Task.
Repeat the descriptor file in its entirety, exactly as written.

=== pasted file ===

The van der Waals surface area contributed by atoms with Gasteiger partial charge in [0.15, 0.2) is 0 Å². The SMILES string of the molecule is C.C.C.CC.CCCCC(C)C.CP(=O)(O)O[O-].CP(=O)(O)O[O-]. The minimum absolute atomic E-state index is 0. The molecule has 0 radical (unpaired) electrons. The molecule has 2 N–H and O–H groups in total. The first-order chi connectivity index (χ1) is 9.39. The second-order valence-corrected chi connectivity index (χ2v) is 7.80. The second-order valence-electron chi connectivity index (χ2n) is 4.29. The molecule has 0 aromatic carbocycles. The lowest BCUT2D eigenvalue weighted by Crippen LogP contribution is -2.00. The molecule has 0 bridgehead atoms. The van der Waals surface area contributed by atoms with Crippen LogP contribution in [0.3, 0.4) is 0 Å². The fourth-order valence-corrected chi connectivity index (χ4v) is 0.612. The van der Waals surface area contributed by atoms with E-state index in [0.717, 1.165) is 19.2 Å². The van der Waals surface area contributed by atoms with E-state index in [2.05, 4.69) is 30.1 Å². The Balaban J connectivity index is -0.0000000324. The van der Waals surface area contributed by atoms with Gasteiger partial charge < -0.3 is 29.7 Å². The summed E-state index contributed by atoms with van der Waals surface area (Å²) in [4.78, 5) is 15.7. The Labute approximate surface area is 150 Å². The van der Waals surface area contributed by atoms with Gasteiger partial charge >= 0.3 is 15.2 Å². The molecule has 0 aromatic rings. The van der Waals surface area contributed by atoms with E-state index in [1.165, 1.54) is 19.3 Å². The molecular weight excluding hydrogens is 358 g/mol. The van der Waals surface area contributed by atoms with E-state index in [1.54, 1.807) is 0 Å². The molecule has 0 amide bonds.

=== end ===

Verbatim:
The van der Waals surface area contributed by atoms with Gasteiger partial charge in [0.15, 0.2) is 0 Å². The SMILES string of the molecule is C.C.C.CC.CCCCC(C)C.CP(=O)(O)O[O-].CP(=O)(O)O[O-]. The minimum absolute atomic E-state index is 0. The molecule has 0 radical (unpaired) electrons. The molecule has 2 N–H and O–H groups in total. The first-order chi connectivity index (χ1) is 9.39. The second-order valence-corrected chi connectivity index (χ2v) is 7.80. The second-order valence-electron chi connectivity index (χ2n) is 4.29. The molecule has 0 aromatic carbocycles. The lowest BCUT2D eigenvalue weighted by Crippen LogP contribution is -2.00. The molecule has 0 bridgehead atoms. The van der Waals surface area contributed by atoms with Crippen LogP contribution in [0.3, 0.4) is 0 Å². The fourth-order valence-corrected chi connectivity index (χ4v) is 0.612. The van der Waals surface area contributed by atoms with E-state index in [0.717, 1.165) is 19.2 Å². The van der Waals surface area contributed by atoms with E-state index in [2.05, 4.69) is 30.1 Å². The Balaban J connectivity index is -0.0000000324. The van der Waals surface area contributed by atoms with Gasteiger partial charge < -0.3 is 29.7 Å². The summed E-state index contributed by atoms with van der Waals surface area (Å²) in [4.78, 5) is 15.7. The Labute approximate surface area is 150 Å². The van der Waals surface area contributed by atoms with Gasteiger partial charge >= 0.3 is 15.2 Å². The molecule has 0 aromatic rings. The van der Waals surface area contributed by atoms with E-state index in [1.165, 1.54) is 19.3 Å². The molecular weight excluding hydrogens is 358 g/mol. The van der Waals surface area contributed by atoms with E-state index in [1.54, 1.807) is 0 Å². The molecule has 0 amide bonds.